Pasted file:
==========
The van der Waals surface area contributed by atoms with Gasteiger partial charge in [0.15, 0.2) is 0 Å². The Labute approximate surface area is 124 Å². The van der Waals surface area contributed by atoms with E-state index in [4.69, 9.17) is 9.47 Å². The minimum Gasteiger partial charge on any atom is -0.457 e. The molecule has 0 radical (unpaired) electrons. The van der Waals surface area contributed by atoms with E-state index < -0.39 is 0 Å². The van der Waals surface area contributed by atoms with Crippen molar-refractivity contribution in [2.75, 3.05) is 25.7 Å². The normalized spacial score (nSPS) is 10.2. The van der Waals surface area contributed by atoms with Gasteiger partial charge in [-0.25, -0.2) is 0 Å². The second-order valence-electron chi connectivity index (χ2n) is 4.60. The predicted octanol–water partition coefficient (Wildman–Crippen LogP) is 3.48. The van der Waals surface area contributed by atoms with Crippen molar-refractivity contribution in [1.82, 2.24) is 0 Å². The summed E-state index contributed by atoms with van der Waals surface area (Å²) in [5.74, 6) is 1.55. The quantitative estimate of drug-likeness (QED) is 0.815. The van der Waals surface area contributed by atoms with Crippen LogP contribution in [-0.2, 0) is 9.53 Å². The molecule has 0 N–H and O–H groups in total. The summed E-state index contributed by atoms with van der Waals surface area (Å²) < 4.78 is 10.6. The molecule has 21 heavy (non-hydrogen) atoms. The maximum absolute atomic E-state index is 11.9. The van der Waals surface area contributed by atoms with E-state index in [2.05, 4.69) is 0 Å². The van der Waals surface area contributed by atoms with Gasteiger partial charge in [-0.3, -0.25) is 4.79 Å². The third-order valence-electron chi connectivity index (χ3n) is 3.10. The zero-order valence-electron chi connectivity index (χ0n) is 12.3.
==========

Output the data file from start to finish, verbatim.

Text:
The van der Waals surface area contributed by atoms with Gasteiger partial charge in [0.15, 0.2) is 0 Å². The Labute approximate surface area is 124 Å². The van der Waals surface area contributed by atoms with E-state index in [4.69, 9.17) is 9.47 Å². The minimum Gasteiger partial charge on any atom is -0.457 e. The molecule has 0 radical (unpaired) electrons. The van der Waals surface area contributed by atoms with E-state index < -0.39 is 0 Å². The van der Waals surface area contributed by atoms with Crippen molar-refractivity contribution in [2.75, 3.05) is 25.7 Å². The normalized spacial score (nSPS) is 10.2. The van der Waals surface area contributed by atoms with Gasteiger partial charge in [-0.25, -0.2) is 0 Å². The second-order valence-electron chi connectivity index (χ2n) is 4.60. The predicted octanol–water partition coefficient (Wildman–Crippen LogP) is 3.48. The van der Waals surface area contributed by atoms with Crippen molar-refractivity contribution in [1.82, 2.24) is 0 Å². The summed E-state index contributed by atoms with van der Waals surface area (Å²) in [5.74, 6) is 1.55. The quantitative estimate of drug-likeness (QED) is 0.815. The van der Waals surface area contributed by atoms with Crippen LogP contribution in [-0.2, 0) is 9.53 Å². The molecule has 0 N–H and O–H groups in total. The summed E-state index contributed by atoms with van der Waals surface area (Å²) < 4.78 is 10.6. The molecule has 21 heavy (non-hydrogen) atoms. The maximum absolute atomic E-state index is 11.9. The van der Waals surface area contributed by atoms with E-state index in [2.05, 4.69) is 0 Å². The van der Waals surface area contributed by atoms with Gasteiger partial charge in [-0.3, -0.25) is 4.79 Å². The third-order valence-electron chi connectivity index (χ3n) is 3.10. The zero-order valence-electron chi connectivity index (χ0n) is 12.3.